Not Just For Seniors: Honoring Informal Caregivers

By Rhonda Kay Leonarduhs-logo

We know that families and friends provide the vast majority of all caregiving. According to the National Alliance for Caregiving and AARP, the average informal caregiver provides 20-25 hours of assistance per week. Many middle-aged sons and daughters give more time than that, forgoing work and spending evenings and weekends with aging parents. Caring for others long term takes some special skills we’d like to share with you.

First, know the signs of burnout.  WebMD describes the following signs:

  • Feeling blue, irritable, hopeless and helpless
  • Changes in appetite, weight, or both
  • Changes in sleep patterns
  • Getting sick more often
  • Withdrawal from friends and family
  • Loss of interest in activities previously enjoyed
  • Emotional and physical exhaustion
  • Excessive use of alcohol and/or sleep medications

If you recognize any of these signs, please, talk about them with someone you trust; and, call in reinforcements. It’s not selfish to focus on your own needs. Here are a few tips from the Family Caregiving Alliance:

  • Learn and use stress-reduction techniques, e.g. meditation, prayer, Tai Chi.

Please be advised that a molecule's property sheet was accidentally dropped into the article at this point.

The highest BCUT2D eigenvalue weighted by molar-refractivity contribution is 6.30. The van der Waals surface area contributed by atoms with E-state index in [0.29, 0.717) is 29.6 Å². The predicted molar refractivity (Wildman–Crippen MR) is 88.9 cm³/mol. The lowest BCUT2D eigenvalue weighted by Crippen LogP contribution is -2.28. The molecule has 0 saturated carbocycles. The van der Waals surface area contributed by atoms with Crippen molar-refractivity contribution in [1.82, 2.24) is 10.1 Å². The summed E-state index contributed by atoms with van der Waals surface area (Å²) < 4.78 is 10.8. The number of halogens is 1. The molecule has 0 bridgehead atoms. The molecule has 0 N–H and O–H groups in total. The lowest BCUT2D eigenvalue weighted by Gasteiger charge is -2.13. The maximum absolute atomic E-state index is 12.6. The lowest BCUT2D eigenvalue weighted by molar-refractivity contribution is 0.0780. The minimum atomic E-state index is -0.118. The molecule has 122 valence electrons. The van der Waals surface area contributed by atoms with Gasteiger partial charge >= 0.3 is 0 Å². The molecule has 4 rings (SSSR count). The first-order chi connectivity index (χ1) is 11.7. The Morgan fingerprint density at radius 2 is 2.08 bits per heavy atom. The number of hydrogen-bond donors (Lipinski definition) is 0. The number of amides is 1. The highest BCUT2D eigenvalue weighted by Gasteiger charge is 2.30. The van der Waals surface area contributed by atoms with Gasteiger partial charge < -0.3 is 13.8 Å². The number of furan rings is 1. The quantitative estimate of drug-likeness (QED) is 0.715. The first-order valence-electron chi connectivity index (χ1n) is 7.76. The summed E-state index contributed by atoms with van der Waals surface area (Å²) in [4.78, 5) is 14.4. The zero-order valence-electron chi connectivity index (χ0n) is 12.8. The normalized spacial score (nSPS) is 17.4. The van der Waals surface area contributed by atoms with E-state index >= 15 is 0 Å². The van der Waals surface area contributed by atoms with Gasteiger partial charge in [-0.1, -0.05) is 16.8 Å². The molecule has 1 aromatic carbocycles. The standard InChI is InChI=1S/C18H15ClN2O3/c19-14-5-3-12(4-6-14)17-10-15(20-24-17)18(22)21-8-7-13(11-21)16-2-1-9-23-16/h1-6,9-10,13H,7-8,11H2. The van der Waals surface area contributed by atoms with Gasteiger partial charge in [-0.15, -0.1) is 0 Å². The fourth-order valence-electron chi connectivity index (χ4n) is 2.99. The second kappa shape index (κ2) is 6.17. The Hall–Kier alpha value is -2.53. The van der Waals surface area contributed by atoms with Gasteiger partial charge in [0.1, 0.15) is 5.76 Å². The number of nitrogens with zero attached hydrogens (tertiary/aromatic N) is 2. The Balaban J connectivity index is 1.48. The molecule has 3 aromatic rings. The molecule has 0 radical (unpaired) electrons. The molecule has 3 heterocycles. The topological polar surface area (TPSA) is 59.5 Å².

• Attend to your own healthcare needs.
  • Get proper rest and nutrition.
  • Exercise regularly, if only for 10 minutes at a time.
  • Take time off without feeling guilty.
  • Participate in pleasant, nurturing activities, such as reading a good book, taking a warm bath.
  • Seek and accept the support of others.
  • Seek supportive counseling when you need it, or talk to a trusted counselor, friend, or pastor.
  • Identify and acknowledge your feelings, you have a right to ALL of them.
  • Change the negative ways you view situations.
  • Set goals.

Please take care of yourself; we need you to be around for the long haul!

This story is sponsored by United Homecare Services. If you are interested in finding out more or scheduling a no-obligation consultation, call 503-433-8079.